About the book
Almost 85 years after its discovery in 1935, and its entry into the public market in 1940, Nylon is indisputably one of the most pervasive synthetic polymers in everyday applications.
The discovery of Nylon by Wallace Hume Carothers, a Harvard-educated world-renowned organic chemist born in Burlington, IA in 1896, successfully crowned the attempts developed by E.I du Pont de Nemours & Company to investigate the structure of high molecular weight polymers and to synthesize the first synthetic polymeric fibre.
When it hit the market, it was in the form of stockings and all the women in the US wanted to get their hands on a pair. Despite the successful launch of Nylon on the synthetic fibre market and the high expectations created by its extraordinary features, the unexpected war events in 1941 diverted the production of the new synthetic fibre almost exclusively on military applications. Parachutes, ropes, bootlaces, fuel tanks, mosquito nets and hammocks absorbed the production of Nylon, which helped to determine the WWII events. When the war ended and production returned to pre-war levels, consumers rushed to the department stores in search of stockings, accessories and high-fashion garments.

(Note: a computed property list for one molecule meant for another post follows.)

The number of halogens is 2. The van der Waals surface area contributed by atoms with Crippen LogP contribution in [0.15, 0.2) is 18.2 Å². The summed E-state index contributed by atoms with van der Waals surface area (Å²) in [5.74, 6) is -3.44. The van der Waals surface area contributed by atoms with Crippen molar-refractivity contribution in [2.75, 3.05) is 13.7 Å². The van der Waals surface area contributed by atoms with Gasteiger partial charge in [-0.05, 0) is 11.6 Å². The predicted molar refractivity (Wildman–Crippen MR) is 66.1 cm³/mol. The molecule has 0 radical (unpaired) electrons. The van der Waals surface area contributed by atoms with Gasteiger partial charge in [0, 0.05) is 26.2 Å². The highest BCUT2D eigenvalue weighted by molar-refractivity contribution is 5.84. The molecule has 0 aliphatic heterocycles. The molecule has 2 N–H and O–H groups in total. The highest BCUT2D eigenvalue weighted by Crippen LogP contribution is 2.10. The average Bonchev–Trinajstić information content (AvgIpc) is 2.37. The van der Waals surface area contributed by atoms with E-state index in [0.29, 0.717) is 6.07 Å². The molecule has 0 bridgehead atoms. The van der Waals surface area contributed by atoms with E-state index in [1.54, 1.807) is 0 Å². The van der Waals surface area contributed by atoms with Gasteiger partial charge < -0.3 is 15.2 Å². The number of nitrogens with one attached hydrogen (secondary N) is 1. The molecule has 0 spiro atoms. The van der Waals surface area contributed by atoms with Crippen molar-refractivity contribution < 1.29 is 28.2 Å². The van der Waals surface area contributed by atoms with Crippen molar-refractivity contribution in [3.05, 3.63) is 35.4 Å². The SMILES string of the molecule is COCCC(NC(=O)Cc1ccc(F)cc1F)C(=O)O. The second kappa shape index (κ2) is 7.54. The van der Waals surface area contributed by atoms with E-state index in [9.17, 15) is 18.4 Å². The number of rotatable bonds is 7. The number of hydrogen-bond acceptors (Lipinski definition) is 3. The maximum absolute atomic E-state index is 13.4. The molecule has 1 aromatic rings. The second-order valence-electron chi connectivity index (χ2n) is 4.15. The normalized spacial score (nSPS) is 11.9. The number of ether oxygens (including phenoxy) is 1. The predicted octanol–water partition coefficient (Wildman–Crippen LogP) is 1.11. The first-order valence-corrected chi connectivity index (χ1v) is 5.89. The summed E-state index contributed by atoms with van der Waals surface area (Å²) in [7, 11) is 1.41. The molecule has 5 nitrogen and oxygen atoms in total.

Even if the world of high fashion now seems to more appreciate the use of natural fibres, Nylon is one of the most widely used polymers for the production of technical fibres and fabrics, automotive and micromechanical components. The global nylon 6 & 66 market is expected to reach USD 41.13 billion by 2025, by the following growth at 6.1% CAGR owing to the Increasing focus on fuel-efficient and less polluting vehicles.
The amazing success story of Nylon still continues. While its wide availability inspired the development of innovative applications, such as the additive manufacturing, on the other hand, proper disposal after use of high amounts of Nylon resin energised the development of efficient recycling methodology, including chemical recycling. Moreover, the production of Nylon precursors from biomass has become desirable due to the depletion of fossil hydrocarbons and to reduce greenhouse gas (GHG) emissions. This unique combination of technical and socio-economic driving forces is one that aims to further promote the development of Nylon as one of the most suitable ""best polymers"" with a low ecological footprint.
The aim of this publication is to unveil the relationships between the chemical structure and the outstanding properties of the broad family of polyamides and to describe the most recent use of Nylon in fostering new applications and promoting a culture aware of environmental sustainability.